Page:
For those who are new to the congregation, my name is Richard. My wife and I have been members here for nearly 20 years. And like a great many who are members, I identify myself as a Jew, my Jewish name being Dovid. Jews are in the middle of the Days of Awe, the High Holy Days. Much has changed in the past year. All of us, Jews and non Jews alike are in a time of reexamination, of ourselves, and the world in which we live.
During the High Holy Days Jews are asked to re-examine their lives and discover where they have fallen short of what they expect of themselves. We are asked to transform the way that we live our lives so that our actions better represent who we want to be. One of the essential actions that we are asked to take is to seek forgiveness from others. It is said that God can only grant forgiveness for acts against God. For acts or injuries against another person only that person can forgive you, and the rabbis say that asking for forgiveness includes the promise to not repeat the offense. Whether or not you believe in a god, I believe that the practice of asking others for forgiveness is an excellent one. But why wait a year to ask for forgiveness, why not as soon as we are aware of the hurt we have caused and are able to seek forgiveness? However, we, or possibly I should say I, too often forget. The High Holy Days are like strings around my finger, reminding me to remember.
I remember, with some pain, the times when I did not ask for forgiveness and the persons who I may have hurt have now passed on. In particular I think of how I should have written to my grandparents more often. I suspect if I had asked them for forgiveness they would have just said, "Now, Honey you have no need to apologize, we know that you love us, just as we love you." Yet, I also found, after my grandmother died, that they had saved every note, card and letter that I ever wrote to them. I wish that scrapbook had been thicker than it was. I remember many times in my life such as that. There were times when I left something unsaid, when saying it might have brightened a person's life. We often remember times when something that we did or said hurt someone. Asking for forgiveness for those can be difficult. Remembering, and asking for forgiveness for failing to show that you love someone, can often be even harder.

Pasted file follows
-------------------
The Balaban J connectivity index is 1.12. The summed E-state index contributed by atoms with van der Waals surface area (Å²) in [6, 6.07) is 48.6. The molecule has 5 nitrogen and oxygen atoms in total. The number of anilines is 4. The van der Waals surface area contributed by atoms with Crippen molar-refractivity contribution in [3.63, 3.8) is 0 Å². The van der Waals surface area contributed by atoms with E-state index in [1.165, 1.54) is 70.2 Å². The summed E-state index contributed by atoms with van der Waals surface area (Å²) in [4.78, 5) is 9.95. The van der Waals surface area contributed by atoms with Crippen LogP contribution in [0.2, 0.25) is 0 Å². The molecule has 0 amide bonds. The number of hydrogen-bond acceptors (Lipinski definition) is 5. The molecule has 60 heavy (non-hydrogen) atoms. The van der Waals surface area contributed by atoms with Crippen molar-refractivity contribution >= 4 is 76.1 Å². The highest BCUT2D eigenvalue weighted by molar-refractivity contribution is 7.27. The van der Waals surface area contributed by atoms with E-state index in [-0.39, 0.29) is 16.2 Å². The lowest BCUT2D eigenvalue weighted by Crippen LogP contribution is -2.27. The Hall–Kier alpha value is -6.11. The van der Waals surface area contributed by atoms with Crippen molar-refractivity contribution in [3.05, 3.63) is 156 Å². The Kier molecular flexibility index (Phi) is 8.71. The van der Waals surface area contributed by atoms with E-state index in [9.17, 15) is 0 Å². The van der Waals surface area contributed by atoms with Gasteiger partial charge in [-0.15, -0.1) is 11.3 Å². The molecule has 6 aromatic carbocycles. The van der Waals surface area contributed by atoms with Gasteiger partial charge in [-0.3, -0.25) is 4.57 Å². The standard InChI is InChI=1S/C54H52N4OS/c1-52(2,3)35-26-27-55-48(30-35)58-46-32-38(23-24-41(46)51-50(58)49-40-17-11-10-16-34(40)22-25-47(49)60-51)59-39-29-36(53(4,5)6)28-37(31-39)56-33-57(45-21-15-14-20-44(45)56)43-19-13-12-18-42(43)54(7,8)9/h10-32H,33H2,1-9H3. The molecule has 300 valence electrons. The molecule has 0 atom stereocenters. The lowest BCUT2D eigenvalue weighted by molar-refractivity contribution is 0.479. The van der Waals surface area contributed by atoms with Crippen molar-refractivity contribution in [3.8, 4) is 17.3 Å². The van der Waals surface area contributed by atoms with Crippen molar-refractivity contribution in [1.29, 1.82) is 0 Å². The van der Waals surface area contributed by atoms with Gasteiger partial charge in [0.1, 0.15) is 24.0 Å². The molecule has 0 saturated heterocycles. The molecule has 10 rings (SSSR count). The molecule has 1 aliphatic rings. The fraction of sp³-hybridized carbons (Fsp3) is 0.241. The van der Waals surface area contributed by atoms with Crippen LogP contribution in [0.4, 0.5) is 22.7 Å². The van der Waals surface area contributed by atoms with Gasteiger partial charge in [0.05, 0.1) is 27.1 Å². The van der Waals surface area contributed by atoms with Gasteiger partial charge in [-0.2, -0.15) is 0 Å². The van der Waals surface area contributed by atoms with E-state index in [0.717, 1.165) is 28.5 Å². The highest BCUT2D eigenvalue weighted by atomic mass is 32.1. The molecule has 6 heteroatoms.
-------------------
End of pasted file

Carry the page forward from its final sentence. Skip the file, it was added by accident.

Some of you might have heard my reflection on forgiving, and how I found that in forgiving, that I was healed. When we fail to forgive, it leaves us caught in the past. Once we forgive we are better able to move into the present. So asking for forgiveness is transformative for both the person who asks for forgiveness and the person who forgives. It strengthens the bonds between them, and collectively it strengthens the bonds of the entire community.
As we mark the Jewish New Year, the situation surrounding us calls for transformation, transformation in ourselves, our relationships, our nation and our world. Let us all pray that it happens.
Shanah Tovah - may we be blessed with a year of healing and hope, which transforms us all.